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Law Firms Open Up

Traditionally secretive, law firms are using extranets to give clients access to documents and a window into their operations.

By Jean Consilvio
October 6, 2003 12:00 PM ET

Computerworld - Losing a client is one of the costliest mistakes a law firm can make. So a growing number of them are using extranets as a collaborative tool to offer their best clients the best service and keep them in the fold.
This is a big change in the world of law firms, which have tended to be low-tech and secretive. But now legal staffs and clients that are dispersed across the U.S. and overseas can work together by accessing documents on extranet-based knowledge management systems. Such extranets give clients a window into billing, transactions, calendaring, depositions and pleadings, for example.
Sutherland Asbill & Brennan LLP, an Atlanta-based firm with 350 lawyers, has built about 60 extranets, or data rooms, for 10 major corporations. "We just get so much enhanced value from the relationship with our clients" that Sutherland doesn't charge them for setting up and maintaining the extranet, says Kim Perret, director of marketing and communications. The firm saves money, too, because it doesn't have to rent space to store boxes of documents or bear the expense of sending people to oversee a document review or due diligence. There are also savings in travel costs, travel time and meals.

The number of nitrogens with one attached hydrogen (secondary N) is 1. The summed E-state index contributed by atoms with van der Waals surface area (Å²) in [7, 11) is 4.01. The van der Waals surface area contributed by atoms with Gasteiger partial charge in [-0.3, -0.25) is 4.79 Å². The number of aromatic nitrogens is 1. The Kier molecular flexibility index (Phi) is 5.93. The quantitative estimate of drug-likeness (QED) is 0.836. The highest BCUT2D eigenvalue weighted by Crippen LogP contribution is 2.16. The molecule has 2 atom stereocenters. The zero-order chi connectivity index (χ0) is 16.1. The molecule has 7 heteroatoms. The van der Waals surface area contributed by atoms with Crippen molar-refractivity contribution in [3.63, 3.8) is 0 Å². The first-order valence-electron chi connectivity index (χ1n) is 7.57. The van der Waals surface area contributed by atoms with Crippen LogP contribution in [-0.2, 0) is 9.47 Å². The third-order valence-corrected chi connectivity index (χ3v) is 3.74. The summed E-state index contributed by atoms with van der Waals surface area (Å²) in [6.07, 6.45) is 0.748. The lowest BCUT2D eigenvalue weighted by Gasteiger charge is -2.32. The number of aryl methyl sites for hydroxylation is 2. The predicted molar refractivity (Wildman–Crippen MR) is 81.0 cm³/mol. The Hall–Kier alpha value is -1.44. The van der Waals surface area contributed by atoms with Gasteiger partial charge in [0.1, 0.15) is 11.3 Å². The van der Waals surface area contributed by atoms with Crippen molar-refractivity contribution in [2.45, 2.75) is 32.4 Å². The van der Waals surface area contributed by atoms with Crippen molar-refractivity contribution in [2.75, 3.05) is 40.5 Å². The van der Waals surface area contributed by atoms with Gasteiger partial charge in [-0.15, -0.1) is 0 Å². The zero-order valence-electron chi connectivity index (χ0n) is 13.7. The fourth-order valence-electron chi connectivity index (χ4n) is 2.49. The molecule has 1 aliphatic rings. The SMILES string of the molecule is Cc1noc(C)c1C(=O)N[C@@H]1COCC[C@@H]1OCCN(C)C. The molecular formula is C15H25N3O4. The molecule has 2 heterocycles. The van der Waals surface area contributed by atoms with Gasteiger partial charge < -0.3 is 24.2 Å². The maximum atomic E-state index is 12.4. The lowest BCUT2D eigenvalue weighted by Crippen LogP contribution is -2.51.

Now, a client traveling in a remote country needs only his laptop to view a document. "When he sends an e-mail that says, 'Love that extranet!' it's priceless," Perret says.
Big clients today want to be more involved in their cases than ever before. At the same time, cases are becoming more complex and require teams of lawyers from multiple disciplines, from intellectual property to litigation.
"Firms that are more team-oriented are doing very well, and that plays to what clients are looking for," says Michael Rynowecer, president of BTI Consulting Group Inc. in Boston.
Extranets are especially helpful when people from the business side, such as the employee-benefits team or the chief financial officer, are involved in a merger or an acquisition. With extranets, there's no need to search through boxes of documents; information can be found using Boolean, keyword or text searches.
San Francisco-based Pillsbury Winthrop LLC set up an extranet for the Los Angeles Unified School District to share documents and manage specific cases. The extranet runs on FirmConnect from Hubbard One in Chicago and is tied into Pillsbury's billing, CRM and docketing systems, as well as its document management system.
The school district pays 29 law firms $28 million in outside counsel fees for cases involving discrimination, civil rights, eminent domain and construction, says Harold Kwalwasser, former general counsel for the school district. It's a



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